Subtitle types

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In television subtitling there are two types of subtitling:


- Open (burnt-in) subtitles

- Closed captions (teletext) subtitles


Titlevision can handle both, but not all file formats can save both types in the same file. (See below)


Open subtitles are always visible. They are a part of the television picture and cannot be switched off. The subtitle graphics are created by a subtitle keyer at the broadcasting station. This type is most common for translation subtitling.


Closed captions or teletext subtitles can be switched on or off by the viewer as they are transmitted as a separate stream. The actual subtitle graphics are created in the receiving television set. Teletext subtitles have certain limitations – the character set is limited and differs between countries, also only 37 characters per row are allowed. Furthermore, teletext subtitling uses monospaced fonts. Teletext subtitling is most common for subtitling for the deaf and hard of hearing, but is also commonly used for pay tv film channels with a need to broadcast multiple languages at the same time.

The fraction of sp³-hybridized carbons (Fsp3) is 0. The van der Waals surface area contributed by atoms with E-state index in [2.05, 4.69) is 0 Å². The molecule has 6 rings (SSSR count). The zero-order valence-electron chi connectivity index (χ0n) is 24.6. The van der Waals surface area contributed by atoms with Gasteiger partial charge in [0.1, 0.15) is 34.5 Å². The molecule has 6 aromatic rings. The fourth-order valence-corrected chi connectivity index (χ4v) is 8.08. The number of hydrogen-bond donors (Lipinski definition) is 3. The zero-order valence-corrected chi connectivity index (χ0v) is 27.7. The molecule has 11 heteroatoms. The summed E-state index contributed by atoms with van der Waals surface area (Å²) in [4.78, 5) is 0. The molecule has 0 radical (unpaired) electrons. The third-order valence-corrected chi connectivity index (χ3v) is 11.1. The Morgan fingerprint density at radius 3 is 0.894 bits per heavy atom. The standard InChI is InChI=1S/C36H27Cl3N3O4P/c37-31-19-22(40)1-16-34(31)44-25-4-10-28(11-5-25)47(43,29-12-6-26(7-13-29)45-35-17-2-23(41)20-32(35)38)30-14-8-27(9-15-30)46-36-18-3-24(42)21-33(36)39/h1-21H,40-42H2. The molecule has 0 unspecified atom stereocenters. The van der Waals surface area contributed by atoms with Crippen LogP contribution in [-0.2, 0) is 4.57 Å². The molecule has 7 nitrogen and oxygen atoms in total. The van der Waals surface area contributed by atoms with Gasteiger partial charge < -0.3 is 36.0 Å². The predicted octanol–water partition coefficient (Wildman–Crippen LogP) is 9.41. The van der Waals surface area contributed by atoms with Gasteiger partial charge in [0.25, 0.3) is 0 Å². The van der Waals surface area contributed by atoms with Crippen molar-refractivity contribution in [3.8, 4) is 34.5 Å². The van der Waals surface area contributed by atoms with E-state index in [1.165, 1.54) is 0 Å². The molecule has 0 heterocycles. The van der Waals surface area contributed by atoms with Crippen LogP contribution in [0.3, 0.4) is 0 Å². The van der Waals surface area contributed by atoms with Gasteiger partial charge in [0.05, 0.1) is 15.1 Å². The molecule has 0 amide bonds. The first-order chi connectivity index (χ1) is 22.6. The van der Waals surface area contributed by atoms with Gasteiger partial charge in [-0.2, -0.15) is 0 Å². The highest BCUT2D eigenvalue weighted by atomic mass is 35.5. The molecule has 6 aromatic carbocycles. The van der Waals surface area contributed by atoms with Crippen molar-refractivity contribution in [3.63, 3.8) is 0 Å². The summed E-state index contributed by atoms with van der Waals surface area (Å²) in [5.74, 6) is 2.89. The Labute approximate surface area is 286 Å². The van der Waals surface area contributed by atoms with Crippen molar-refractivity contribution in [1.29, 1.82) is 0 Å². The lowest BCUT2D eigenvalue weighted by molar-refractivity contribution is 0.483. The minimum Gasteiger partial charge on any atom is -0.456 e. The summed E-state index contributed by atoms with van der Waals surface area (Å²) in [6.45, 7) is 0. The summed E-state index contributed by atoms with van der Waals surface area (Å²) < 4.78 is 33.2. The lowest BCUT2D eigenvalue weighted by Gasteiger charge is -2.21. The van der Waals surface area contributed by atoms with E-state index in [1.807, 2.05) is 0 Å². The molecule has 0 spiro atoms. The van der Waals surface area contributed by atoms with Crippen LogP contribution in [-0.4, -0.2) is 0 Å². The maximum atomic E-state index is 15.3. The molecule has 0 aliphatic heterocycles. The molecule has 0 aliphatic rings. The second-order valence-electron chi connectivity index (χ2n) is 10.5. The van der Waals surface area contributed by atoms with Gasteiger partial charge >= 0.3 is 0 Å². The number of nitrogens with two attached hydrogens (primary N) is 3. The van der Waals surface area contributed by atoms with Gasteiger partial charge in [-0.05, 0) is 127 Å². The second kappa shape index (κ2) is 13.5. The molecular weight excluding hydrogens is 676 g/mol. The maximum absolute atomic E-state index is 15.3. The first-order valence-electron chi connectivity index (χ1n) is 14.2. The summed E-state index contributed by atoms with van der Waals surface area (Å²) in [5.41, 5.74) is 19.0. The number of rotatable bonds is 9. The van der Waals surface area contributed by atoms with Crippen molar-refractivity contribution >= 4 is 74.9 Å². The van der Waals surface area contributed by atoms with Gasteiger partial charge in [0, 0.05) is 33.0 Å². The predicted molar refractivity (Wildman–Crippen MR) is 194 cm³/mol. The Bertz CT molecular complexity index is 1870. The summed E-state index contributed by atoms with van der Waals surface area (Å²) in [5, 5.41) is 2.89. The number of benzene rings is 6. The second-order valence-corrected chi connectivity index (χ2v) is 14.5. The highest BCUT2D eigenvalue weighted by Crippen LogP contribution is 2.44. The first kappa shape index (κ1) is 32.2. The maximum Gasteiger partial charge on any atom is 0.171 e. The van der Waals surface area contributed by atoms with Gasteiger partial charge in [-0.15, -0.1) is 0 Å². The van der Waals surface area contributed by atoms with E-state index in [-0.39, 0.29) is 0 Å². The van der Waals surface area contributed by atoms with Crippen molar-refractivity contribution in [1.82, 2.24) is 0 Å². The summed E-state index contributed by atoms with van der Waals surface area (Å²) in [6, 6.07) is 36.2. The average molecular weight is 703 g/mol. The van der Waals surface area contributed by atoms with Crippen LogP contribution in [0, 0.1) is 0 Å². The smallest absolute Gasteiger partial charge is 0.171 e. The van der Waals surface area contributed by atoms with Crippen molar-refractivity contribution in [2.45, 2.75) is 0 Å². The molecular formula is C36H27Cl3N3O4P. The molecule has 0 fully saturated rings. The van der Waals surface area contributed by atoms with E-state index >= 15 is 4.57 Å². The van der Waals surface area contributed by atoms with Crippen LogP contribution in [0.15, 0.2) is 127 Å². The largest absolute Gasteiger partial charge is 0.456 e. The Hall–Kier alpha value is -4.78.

Mixed subtitling is when both open and teletext subtitles are saved in the same file. Only some file formats can save this variant: USF, 890 and XIF.


Preparing a mixed subtitle file in Sub Machine is easy as you may simply switch between open and teletext mode with a keystroke, a mouse-click, by selecting a range in the context window or by selecting Change text type on either the Edit or Format tab.


warning Saving a subtitle file with teletext markers into a format that does not save text type will make all the subtitles open when you re-open the file.


warning The pac format does not allow mixed files. Closed subtitles are treated as a separate language, thus needing a separate file.